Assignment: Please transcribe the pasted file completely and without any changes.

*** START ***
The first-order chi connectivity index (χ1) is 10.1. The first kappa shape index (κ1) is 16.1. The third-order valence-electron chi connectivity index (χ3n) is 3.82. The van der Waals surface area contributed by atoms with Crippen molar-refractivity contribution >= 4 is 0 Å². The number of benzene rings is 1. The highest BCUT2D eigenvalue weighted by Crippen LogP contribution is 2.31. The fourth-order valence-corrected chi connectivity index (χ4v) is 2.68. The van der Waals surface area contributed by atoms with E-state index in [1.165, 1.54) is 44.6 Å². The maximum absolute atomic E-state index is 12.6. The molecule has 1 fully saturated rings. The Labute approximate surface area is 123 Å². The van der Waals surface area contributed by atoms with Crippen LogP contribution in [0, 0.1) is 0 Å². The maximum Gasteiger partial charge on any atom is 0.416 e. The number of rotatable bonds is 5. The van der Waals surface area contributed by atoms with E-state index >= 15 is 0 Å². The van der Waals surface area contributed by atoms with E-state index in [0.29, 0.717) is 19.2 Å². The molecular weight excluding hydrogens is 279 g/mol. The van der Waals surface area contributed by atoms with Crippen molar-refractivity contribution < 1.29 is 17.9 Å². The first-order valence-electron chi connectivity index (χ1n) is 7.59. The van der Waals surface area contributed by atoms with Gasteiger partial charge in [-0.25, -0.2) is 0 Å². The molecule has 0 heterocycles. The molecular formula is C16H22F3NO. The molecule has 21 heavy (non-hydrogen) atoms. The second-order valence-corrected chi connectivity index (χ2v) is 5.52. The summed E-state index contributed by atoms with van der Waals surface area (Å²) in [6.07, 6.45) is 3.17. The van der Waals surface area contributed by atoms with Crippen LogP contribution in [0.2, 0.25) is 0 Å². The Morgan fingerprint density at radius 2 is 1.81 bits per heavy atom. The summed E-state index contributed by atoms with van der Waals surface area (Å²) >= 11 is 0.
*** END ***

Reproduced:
The first-order chi connectivity index (χ1) is 10.1. The first kappa shape index (κ1) is 16.1. The third-order valence-electron chi connectivity index (χ3n) is 3.82. The van der Waals surface area contributed by atoms with Crippen molar-refractivity contribution >= 4 is 0 Å². The number of benzene rings is 1. The highest BCUT2D eigenvalue weighted by Crippen LogP contribution is 2.31. The fourth-order valence-corrected chi connectivity index (χ4v) is 2.68. The van der Waals surface area contributed by atoms with E-state index in [1.165, 1.54) is 44.6 Å². The maximum absolute atomic E-state index is 12.6. The molecule has 1 fully saturated rings. The Labute approximate surface area is 123 Å². The van der Waals surface area contributed by atoms with Crippen LogP contribution in [0, 0.1) is 0 Å². The maximum Gasteiger partial charge on any atom is 0.416 e. The number of rotatable bonds is 5. The van der Waals surface area contributed by atoms with E-state index >= 15 is 0 Å². The van der Waals surface area contributed by atoms with E-state index in [0.29, 0.717) is 19.2 Å². The molecular weight excluding hydrogens is 279 g/mol. The van der Waals surface area contributed by atoms with Crippen molar-refractivity contribution < 1.29 is 17.9 Å². The first-order valence-electron chi connectivity index (χ1n) is 7.59. The van der Waals surface area contributed by atoms with Gasteiger partial charge in [-0.25, -0.2) is 0 Å². The molecule has 0 heterocycles. The molecular formula is C16H22F3NO. The molecule has 21 heavy (non-hydrogen) atoms. The second-order valence-corrected chi connectivity index (χ2v) is 5.52. The summed E-state index contributed by atoms with van der Waals surface area (Å²) in [6.07, 6.45) is 3.17. The van der Waals surface area contributed by atoms with Crippen LogP contribution in [0.2, 0.25) is 0 Å². The Morgan fingerprint density at radius 2 is 1.81 bits per heavy atom. The summed E-state index contributed by atoms with van der Waals surface area (Å²) >= 11 is 0.